Tenor Anthony Dean Griffey brought more dimensions to Mitch than I have ever seen. Although his voice was on occasion slightly guttural on the vowels in words like “love,” for example, for the most part, his sound was up front and out in the hall much like his performance was. Raised in a crude environment, his Mitch remained the considerate son of an aged mother whose sympathetic, good-natured side mixed with his moral upbringing to make it impossible for him to accept Blanche as his wife. At the end of the opera, however, when Blanche was forced to leave her surroundings and was being led into her nightmarish hell, Mitch felt guilt and sorrow for Blanche because he had played a role in her disintegration. It was this empathy that Mitch displayed toward Blanche which was gratifying to watch and more evident in this opera than in the play due to Griffey’s sensitive portrayal.

Soprano Stacey Tappan sang Stella with ease and displayed a strong character with a freeness and willingness to execute any movement that would further the action. She made the audience understand her plight.

Mezzo-soprano Victoria Livengood as Eunice was the character actor in this production. Although her voice had some noticeable vibrato, it boomed out to the rafters, and every time she came onstage, the energy level rose 100 degrees and we loved her.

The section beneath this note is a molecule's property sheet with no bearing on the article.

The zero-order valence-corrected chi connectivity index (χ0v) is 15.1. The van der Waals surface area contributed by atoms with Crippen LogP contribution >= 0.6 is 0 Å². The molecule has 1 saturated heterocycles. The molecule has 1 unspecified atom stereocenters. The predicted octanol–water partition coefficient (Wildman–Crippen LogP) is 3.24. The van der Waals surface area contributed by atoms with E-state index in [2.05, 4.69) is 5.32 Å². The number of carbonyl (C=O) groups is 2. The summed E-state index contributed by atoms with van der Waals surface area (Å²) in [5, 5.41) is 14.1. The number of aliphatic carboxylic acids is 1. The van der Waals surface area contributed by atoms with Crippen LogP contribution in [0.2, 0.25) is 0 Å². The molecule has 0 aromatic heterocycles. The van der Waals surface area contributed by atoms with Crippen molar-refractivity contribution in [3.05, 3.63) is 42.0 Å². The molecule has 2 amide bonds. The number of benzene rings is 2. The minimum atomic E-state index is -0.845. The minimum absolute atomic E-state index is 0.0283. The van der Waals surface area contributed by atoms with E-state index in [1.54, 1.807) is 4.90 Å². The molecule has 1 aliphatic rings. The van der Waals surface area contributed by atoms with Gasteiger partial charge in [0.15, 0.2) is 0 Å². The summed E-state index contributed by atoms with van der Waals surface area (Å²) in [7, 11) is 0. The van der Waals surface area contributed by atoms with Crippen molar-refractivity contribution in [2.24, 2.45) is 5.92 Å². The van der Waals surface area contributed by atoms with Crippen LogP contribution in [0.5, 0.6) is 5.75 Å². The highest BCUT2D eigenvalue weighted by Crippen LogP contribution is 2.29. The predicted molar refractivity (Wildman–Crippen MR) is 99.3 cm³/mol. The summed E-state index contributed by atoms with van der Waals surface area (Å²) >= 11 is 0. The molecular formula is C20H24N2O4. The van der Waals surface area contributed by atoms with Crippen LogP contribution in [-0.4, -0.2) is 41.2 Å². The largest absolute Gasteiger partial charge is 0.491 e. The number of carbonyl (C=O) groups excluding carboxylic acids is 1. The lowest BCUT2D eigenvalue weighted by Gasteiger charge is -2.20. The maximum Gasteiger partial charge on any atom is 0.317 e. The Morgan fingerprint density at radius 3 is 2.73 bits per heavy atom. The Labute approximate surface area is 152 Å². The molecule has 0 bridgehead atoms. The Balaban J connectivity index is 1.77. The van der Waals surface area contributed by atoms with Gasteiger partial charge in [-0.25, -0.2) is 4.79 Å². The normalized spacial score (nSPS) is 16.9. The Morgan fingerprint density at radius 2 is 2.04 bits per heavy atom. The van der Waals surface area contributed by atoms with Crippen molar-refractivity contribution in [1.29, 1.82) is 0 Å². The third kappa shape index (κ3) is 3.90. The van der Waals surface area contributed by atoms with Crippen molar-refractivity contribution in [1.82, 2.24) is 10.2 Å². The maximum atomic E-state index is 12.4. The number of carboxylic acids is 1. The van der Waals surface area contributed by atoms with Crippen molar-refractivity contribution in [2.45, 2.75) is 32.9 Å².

The doctor, Robert Shampain, and the nurse, Cynthia Marty, somehow seemed visually miscast. He was somehow too slight of build or youthful to so quickly lure Blanche into his good graces, and the nurse didn’t exude enough intimidating authority. Cullen Gandy as the collector and Blanche’s ex-husband was perfect.

Brad Dalton’s direction was specific, detailed and creative. The minimalistic set included chairs, a table and a bed, with the orchestra placed upstage behind the singers, dynamically conducted by the young Evan Rogister.

This production from Lyric Opera of Chicago was cost-effective and diverged from the initial production, which had a traditional set and premiered in 1998 at the San Francisco Opera.